CAMBRIDGE, MA—The global nanosatellite sector is growing fast—the latest forecast predicts an 80 percent increase in launches this year compared to 2016. According to the Motley Fool, prices for small satellites the size of CubeSats have dropped from $3 million to as little as $25,000. But the small size that makes nanosatellites inexpensive to build also makes conventional control approaches impractical.
According to Brett Streetman, senior member of the technical staff at Draper, “As satellites get smaller, their size makes them difficult to maneuver. Natural forces in space have a larger disruptive impact on them, and the spinning mass actuators that work well for larger satellites don’t work in the tight confines of nanosatellites.” Nanosatellites range in weight from 1 to 10 kg (two to 22 pounds). Streetman and his colleagues studied the challenges—and came up with ways to surmount them.
Streetman and fellow Draper engineers Leena Singh and Joseph Shoer set out to understand the limits of traditional satellite attitude control, a first step in designing a nanosatellite as small as a postage stamp, but one that is equipped with something like the control of a much larger satellite system. To understand the impact of these effects, the research team analyzed data from satellites ranging in size from the International Space Station to CubeSats 10 cm on a side.
“What we found is that CubeSats are just about the smallest spacecraft possible unless you develop some new technology,” said Streetman. The standard 10×10×10 cm basic CubeSat is often called a “1U” CubeSat, meaning one unit. “In 1U CubeSats, up to half the mass is taken up by conventional stabilizers, leaving little room for sensors, radios and antennae, which are the reasons to put satellites in space in the first place. If you want to make spacecraft even smaller, more capable and more accessible, you need a big advance to forge ahead and build spacecraft like the even smaller ChipSats. Once you go to the smaller scale of ChipSats, you open up cool new missions, but you have to start with a totally different paradigm of control.”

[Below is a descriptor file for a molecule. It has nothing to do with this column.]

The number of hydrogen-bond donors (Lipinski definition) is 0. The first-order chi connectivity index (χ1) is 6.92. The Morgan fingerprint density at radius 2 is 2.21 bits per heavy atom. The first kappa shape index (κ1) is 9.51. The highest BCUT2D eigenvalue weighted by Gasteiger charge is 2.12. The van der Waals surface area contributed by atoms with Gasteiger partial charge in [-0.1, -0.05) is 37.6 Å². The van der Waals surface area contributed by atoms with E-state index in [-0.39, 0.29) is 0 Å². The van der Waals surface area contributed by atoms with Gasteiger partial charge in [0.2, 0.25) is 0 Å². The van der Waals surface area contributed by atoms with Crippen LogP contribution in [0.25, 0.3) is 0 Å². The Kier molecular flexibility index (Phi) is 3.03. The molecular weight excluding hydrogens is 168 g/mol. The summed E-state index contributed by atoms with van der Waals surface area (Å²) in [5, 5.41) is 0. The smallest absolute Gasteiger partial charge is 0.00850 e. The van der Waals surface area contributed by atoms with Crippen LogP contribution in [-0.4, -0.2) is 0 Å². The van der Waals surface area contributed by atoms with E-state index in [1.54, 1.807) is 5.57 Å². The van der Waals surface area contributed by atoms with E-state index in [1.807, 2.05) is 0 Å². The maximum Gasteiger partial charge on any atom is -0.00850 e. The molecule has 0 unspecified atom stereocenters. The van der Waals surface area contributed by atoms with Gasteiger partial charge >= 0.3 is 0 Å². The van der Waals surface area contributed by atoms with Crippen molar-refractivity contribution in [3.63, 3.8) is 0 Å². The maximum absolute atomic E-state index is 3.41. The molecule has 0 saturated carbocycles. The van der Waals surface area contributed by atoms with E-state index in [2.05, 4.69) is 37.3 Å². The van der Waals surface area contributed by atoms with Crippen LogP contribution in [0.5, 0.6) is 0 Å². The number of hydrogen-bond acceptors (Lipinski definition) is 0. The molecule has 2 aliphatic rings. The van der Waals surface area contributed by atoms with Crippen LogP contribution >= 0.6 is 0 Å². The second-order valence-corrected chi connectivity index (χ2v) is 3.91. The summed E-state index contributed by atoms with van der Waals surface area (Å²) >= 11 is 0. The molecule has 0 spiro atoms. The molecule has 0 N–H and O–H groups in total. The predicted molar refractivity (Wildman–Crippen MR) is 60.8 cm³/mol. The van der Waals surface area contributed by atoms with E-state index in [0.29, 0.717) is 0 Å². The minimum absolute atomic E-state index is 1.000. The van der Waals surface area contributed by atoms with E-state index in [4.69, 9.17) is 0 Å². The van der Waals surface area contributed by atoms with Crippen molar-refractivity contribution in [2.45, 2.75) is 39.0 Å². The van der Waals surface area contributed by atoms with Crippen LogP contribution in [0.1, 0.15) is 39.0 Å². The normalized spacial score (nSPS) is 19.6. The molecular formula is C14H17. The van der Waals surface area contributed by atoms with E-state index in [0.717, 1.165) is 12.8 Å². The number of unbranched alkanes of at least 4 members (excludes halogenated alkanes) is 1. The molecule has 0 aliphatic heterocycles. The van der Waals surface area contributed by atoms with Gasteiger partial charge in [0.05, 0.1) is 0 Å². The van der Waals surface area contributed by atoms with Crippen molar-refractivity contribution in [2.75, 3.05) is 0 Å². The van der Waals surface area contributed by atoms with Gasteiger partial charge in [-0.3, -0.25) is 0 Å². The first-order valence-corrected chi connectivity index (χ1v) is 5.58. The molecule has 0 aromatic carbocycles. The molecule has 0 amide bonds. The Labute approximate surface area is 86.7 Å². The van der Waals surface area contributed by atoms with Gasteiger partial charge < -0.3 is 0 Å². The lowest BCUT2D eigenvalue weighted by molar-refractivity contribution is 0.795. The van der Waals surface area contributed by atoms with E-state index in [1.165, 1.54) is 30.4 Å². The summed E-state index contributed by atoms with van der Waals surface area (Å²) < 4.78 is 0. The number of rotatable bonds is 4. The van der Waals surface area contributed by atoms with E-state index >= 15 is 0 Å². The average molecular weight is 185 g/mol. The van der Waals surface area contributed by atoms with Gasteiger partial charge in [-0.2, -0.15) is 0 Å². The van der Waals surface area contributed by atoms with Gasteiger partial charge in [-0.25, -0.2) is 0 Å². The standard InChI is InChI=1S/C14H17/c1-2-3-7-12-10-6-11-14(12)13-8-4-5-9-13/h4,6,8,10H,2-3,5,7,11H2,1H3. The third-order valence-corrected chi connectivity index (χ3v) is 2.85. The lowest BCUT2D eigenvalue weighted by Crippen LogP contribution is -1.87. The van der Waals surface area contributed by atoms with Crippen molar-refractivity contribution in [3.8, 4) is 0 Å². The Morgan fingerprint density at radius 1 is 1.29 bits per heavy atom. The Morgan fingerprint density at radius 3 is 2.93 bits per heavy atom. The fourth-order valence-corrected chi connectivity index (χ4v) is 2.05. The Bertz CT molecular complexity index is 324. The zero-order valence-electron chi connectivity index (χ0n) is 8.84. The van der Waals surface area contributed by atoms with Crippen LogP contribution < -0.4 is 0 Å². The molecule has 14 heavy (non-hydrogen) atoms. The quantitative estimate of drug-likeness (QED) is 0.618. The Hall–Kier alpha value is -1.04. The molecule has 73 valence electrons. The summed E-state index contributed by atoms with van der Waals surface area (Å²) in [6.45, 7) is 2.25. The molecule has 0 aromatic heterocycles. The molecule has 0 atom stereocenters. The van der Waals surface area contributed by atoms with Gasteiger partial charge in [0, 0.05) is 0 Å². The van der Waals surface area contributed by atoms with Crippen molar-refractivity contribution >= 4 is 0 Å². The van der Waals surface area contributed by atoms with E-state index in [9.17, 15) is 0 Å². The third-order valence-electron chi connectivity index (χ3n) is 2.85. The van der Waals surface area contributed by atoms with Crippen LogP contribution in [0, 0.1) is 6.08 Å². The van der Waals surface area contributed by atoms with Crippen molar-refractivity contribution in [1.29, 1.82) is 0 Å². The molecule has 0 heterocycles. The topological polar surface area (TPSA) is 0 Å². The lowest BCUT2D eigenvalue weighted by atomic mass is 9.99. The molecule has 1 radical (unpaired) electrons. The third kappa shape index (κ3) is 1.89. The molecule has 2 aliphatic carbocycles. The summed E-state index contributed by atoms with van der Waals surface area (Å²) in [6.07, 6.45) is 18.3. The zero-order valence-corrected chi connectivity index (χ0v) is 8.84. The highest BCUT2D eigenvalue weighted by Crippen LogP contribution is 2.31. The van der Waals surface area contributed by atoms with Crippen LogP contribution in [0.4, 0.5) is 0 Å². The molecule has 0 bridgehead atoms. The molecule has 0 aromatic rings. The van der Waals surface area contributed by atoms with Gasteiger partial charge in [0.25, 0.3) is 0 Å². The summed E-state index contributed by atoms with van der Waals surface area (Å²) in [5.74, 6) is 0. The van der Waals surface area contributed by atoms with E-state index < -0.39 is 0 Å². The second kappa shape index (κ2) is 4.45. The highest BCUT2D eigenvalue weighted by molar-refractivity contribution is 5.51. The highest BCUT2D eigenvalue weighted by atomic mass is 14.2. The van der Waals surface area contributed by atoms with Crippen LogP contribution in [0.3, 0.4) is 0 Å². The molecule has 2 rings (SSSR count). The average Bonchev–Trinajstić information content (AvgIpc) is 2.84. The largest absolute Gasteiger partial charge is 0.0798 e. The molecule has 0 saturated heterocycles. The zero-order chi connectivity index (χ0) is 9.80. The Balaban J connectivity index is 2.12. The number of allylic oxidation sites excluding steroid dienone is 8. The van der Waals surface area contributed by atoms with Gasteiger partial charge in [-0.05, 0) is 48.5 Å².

Physics may provide the answer to controlling the smaller satellites. Instead of seeing the natural forces of space as disruptive—forces such as drag, solar radiation pressure and magnetic field forces—the research team found a way to harness them. Their results, published by IEEE, are an important first step toward designing steering technologies for ever-smaller satellites.
For Seamus Tuohy, Director of Space Systems at Draper, commercial space has many reasons to adopt smaller satellites. “There are growing demands for Earth observation data and communications, which can be met through the use of ChipSats at relatively low cost. Within a few years, steerable ChipSats could be designed and deployed by the hundreds in a few weeks, delivering near-complete coverage of the Earth in less than an hour. The data could address a range of business and government needs, including search and rescue, wildfire containment, weather forecasting, agricultural planning and anti-poaching programs.”
NASA is encouraging the movement to small satellites, saying they play a valuable role in its exploration, technology, educational, and science investigations, including planetary exploration, Earth observation and fundamental Earth and space science. “They are a cornerstone in the development of cutting-edge NASA technologies like laser communications, satellite-to-satellite communications and autonomous movement,” the agency said.